Technical,

build yells, bash shells behind container doors

Ran into a situation today where a colleague saw build’s tests were failing when they were run on the Jenkins slave farm that ran containers, but worked just fine on the Jenkins slave farm that used physical machines.

Odd.

Check the strace. Nothing useful in there. Check the test traceback. Seems to fail because a C++ String had a NULL byte in it.

Very Odd.

After poring over the source, my colleague found that the string being created was attempting to use the environment variable, LOGNAME to create a path string. Now why the test tries to do this is something that I won’t go into, it ideally could’ve used something a lot more reliable such as getuid(), avoiding the problem entirely.

Now to the interesting bit, why would $LOGNAME be defined on the physical machines, but not in the containers?

The answer, is… it doesn’t have anything to do with the container or the physical machine itself, but how they are being used.

In the physical machine farm, the way jenkins slaves are run is that master launches slave agent via ssh, basically the master SSH’s into the physical machine and fires up the slave agent with something like java -jar slave.jar. The important thing to note is that the master SSH’s into the physical machine, we’ll come back to why this is important.

In the container farm, the way jenkins slaves are run is that slaves are launched headlessly, what this means is that when the container is launched, the first executable that the container runs is essentially the slave.jar itself or a wrapper script that calls slave.jar after some bootstrapping. This slave.jar executable then dials home to actually connect to the Jenkins master, which it knows how to find using certain pre-set environment variables. Note there was no SSH here.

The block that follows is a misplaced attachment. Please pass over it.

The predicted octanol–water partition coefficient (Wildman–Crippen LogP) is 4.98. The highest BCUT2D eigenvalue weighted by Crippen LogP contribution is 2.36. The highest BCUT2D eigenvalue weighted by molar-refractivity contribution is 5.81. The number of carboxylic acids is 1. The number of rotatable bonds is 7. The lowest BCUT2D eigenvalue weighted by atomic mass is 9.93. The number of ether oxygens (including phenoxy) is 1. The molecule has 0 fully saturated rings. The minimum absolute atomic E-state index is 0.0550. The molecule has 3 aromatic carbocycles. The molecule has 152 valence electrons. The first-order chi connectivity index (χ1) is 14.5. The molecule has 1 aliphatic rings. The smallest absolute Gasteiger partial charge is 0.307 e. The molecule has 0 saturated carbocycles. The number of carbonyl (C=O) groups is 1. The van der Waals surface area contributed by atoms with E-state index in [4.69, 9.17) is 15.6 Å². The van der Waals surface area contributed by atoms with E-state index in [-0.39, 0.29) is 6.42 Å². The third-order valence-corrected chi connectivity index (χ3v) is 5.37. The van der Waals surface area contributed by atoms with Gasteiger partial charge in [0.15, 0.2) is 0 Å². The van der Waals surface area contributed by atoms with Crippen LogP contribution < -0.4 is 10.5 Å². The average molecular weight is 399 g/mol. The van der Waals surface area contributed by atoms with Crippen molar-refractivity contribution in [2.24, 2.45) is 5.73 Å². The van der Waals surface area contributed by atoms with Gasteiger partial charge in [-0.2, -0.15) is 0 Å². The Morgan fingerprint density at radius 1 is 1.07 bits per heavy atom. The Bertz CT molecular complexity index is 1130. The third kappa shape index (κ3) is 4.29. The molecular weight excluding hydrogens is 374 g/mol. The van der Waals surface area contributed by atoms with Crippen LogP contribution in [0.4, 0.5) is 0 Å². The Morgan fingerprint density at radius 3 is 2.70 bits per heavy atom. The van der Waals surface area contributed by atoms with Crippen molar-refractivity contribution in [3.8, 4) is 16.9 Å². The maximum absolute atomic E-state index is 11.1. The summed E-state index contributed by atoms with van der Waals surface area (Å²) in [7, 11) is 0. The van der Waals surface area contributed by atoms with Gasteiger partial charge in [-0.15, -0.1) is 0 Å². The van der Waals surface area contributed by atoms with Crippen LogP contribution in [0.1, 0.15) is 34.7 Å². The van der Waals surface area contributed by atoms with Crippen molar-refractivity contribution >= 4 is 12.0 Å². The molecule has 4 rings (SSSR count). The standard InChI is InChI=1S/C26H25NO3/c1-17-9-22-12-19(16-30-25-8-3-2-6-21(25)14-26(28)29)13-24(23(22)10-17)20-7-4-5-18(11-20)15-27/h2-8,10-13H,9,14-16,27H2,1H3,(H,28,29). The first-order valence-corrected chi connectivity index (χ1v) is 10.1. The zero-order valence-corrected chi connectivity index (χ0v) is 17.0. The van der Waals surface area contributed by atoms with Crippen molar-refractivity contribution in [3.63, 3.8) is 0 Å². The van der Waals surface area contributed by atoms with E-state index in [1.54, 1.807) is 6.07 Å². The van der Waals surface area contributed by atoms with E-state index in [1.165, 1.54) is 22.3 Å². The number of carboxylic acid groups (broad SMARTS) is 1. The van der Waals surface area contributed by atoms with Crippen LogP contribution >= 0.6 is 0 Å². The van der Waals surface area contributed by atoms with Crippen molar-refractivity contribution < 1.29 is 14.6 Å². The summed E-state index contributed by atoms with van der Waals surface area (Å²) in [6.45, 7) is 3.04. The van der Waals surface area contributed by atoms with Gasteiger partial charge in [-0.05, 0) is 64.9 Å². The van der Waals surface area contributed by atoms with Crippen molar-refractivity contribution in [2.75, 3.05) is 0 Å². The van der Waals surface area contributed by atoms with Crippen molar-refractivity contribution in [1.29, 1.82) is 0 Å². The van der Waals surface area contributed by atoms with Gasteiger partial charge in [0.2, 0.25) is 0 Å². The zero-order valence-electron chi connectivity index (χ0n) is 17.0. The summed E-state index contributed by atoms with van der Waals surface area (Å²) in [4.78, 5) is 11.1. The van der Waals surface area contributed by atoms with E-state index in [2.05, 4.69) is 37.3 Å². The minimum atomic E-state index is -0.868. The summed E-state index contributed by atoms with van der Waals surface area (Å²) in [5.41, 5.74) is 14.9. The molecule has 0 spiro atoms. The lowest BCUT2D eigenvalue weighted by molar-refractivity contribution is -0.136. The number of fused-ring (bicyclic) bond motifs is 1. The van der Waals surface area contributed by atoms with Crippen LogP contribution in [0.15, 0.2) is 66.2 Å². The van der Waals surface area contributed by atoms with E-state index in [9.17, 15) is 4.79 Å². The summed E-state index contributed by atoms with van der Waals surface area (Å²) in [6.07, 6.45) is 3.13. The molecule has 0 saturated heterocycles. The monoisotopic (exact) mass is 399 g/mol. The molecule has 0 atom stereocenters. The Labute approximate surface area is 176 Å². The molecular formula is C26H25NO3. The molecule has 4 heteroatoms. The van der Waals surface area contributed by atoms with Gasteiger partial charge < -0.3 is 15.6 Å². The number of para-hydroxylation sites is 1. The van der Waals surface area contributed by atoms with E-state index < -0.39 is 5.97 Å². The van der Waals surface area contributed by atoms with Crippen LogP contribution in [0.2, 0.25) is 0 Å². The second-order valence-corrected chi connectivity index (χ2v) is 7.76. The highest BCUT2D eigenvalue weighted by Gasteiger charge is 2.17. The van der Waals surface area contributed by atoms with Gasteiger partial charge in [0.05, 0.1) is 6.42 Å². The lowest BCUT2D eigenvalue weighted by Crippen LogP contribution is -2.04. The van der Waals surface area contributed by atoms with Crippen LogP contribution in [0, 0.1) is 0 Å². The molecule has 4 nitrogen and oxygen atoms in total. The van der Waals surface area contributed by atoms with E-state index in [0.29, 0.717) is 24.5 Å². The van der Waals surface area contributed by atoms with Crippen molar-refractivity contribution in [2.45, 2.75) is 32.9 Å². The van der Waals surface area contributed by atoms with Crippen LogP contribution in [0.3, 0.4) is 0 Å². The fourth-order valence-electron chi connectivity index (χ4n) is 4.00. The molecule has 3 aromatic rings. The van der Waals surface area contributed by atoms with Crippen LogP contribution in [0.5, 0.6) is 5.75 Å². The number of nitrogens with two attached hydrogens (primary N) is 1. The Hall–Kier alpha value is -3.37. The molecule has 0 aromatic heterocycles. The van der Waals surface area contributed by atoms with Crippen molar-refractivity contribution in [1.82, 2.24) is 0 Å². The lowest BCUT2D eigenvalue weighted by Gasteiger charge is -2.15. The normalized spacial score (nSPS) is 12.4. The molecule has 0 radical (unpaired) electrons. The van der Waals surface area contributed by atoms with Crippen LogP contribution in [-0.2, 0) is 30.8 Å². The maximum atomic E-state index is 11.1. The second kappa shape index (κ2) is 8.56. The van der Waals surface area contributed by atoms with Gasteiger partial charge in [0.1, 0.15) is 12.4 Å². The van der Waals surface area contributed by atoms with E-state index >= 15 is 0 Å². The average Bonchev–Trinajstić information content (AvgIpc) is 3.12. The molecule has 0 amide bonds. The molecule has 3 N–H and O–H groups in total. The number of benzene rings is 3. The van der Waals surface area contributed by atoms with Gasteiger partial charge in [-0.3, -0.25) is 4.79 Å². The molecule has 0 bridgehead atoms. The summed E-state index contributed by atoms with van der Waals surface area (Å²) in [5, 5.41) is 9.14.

Now what’s different between the first and the second case? Well the difference lies in the kind of shell that the slave agent is spawned from. There are different modes a shell (bash in our particular case), can run in. They are interactive vs. non-interactive and login vs non-login. Any combination of the four possible combinations of [login,non-login] and [interactive,non-interactive] is possible, although some combinations are a lot more common than others.

One of the important aspects of these modes are:

  • Login shells will read and load the profile family of files, such as /etc/profile and ~/.profile.
  • Interactive shells will read and load the rc family of files, such as ~/.bashrc.

When you normally SSH into a machine for example, you will get an interactive login shell. When you try to execute a command over SSH, with something like ssh user@host '/usr/bin/binary', you get a non-interactive non-login shell, BUT SSH sets some additional environment variables of its own accord. When you start a binary with a script outside a shell (as the init process for example), it seems to start it in a non-interactive non-login shell, which means /etc/profile is not read.

Practically what this means is, the physical machines, with their slave.jar started via SSH, have the $LOGNAME variable set, because SSH sets that always. This is inherited by the slave.jar.

For the container machines, this variable is not set. Because it is usually set in /etc/profile, with something like LOGNAME=$USER where $USER is set by bash for login shells and since the container runs the slave.jar in a non-interactive, non-login shell that is not spawned by SSH, it doesn’t source /etc/profile and doesn’t set $LOGNAME on its own.

Not having LOGNAME set caused crypitc build failures.

Moral of the story: Don’t rely on environment variables being set in compiled binaries unless you explictly state that you need or use them. In this case, the right way would’ve been simply to use the getuid() function instead.